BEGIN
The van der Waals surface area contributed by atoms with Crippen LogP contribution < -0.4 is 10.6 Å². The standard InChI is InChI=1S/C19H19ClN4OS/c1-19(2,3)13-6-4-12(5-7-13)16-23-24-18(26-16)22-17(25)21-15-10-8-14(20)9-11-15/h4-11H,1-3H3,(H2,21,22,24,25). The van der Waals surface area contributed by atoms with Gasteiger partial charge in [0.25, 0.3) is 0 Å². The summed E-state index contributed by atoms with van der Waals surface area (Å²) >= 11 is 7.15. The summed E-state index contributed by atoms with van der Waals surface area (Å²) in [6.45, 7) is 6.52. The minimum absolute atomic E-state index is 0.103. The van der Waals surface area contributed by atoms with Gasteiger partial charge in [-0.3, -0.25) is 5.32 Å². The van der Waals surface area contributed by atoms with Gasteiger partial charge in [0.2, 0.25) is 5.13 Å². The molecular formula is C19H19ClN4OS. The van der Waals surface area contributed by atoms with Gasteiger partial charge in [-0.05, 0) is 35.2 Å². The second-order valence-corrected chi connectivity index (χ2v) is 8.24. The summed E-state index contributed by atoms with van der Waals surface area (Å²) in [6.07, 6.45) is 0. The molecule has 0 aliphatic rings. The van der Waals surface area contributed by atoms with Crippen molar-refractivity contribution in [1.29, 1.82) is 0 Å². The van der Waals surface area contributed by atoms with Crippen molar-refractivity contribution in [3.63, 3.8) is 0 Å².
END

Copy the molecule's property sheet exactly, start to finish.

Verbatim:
The van der Waals surface area contributed by atoms with Crippen LogP contribution < -0.4 is 10.6 Å². The standard InChI is InChI=1S/C19H19ClN4OS/c1-19(2,3)13-6-4-12(5-7-13)16-23-24-18(26-16)22-17(25)21-15-10-8-14(20)9-11-15/h4-11H,1-3H3,(H2,21,22,24,25). The van der Waals surface area contributed by atoms with Gasteiger partial charge in [0.25, 0.3) is 0 Å². The summed E-state index contributed by atoms with van der Waals surface area (Å²) >= 11 is 7.15. The summed E-state index contributed by atoms with van der Waals surface area (Å²) in [6.45, 7) is 6.52. The minimum absolute atomic E-state index is 0.103. The van der Waals surface area contributed by atoms with Gasteiger partial charge in [-0.3, -0.25) is 5.32 Å². The van der Waals surface area contributed by atoms with Gasteiger partial charge in [0.2, 0.25) is 5.13 Å². The molecular formula is C19H19ClN4OS. The van der Waals surface area contributed by atoms with Gasteiger partial charge in [-0.05, 0) is 35.2 Å². The second-order valence-corrected chi connectivity index (χ2v) is 8.24. The summed E-state index contributed by atoms with van der Waals surface area (Å²) in [6.07, 6.45) is 0. The molecule has 0 aliphatic rings. The van der Waals surface area contributed by atoms with Crippen molar-refractivity contribution in [1.29, 1.82) is 0 Å². The van der Waals surface area contributed by atoms with Crippen molar-refractivity contribution in [3.63, 3.8) is 0 Å².